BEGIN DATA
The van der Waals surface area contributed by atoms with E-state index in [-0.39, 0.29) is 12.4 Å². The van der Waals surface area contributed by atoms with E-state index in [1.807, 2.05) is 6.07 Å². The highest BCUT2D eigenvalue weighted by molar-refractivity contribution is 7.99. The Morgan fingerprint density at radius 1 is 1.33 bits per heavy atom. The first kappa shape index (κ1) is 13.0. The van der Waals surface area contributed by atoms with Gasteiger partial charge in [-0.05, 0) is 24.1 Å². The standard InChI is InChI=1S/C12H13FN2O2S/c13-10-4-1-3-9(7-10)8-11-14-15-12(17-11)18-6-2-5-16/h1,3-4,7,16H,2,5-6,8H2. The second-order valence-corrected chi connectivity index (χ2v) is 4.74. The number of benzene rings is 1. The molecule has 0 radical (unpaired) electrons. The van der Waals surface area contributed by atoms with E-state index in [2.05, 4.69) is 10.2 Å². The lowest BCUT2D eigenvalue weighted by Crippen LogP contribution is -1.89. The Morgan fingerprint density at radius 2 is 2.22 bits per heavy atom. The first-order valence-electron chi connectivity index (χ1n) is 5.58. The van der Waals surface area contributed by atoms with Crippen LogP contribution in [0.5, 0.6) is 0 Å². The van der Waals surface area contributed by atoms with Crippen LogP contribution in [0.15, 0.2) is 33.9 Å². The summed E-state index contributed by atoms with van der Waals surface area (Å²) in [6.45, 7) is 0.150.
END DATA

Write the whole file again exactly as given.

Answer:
The van der Waals surface area contributed by atoms with E-state index in [-0.39, 0.29) is 12.4 Å². The van der Waals surface area contributed by atoms with E-state index in [1.807, 2.05) is 6.07 Å². The highest BCUT2D eigenvalue weighted by molar-refractivity contribution is 7.99. The Morgan fingerprint density at radius 1 is 1.33 bits per heavy atom. The first kappa shape index (κ1) is 13.0. The van der Waals surface area contributed by atoms with Gasteiger partial charge in [-0.05, 0) is 24.1 Å². The standard InChI is InChI=1S/C12H13FN2O2S/c13-10-4-1-3-9(7-10)8-11-14-15-12(17-11)18-6-2-5-16/h1,3-4,7,16H,2,5-6,8H2. The second-order valence-corrected chi connectivity index (χ2v) is 4.74. The number of benzene rings is 1. The molecule has 0 radical (unpaired) electrons. The van der Waals surface area contributed by atoms with E-state index in [2.05, 4.69) is 10.2 Å². The lowest BCUT2D eigenvalue weighted by Crippen LogP contribution is -1.89. The Morgan fingerprint density at radius 2 is 2.22 bits per heavy atom. The first-order valence-electron chi connectivity index (χ1n) is 5.58. The van der Waals surface area contributed by atoms with Crippen LogP contribution in [0.5, 0.6) is 0 Å². The van der Waals surface area contributed by atoms with Crippen LogP contribution in [0.15, 0.2) is 33.9 Å². The summed E-state index contributed by atoms with van der Waals surface area (Å²) in [6.45, 7) is 0.150.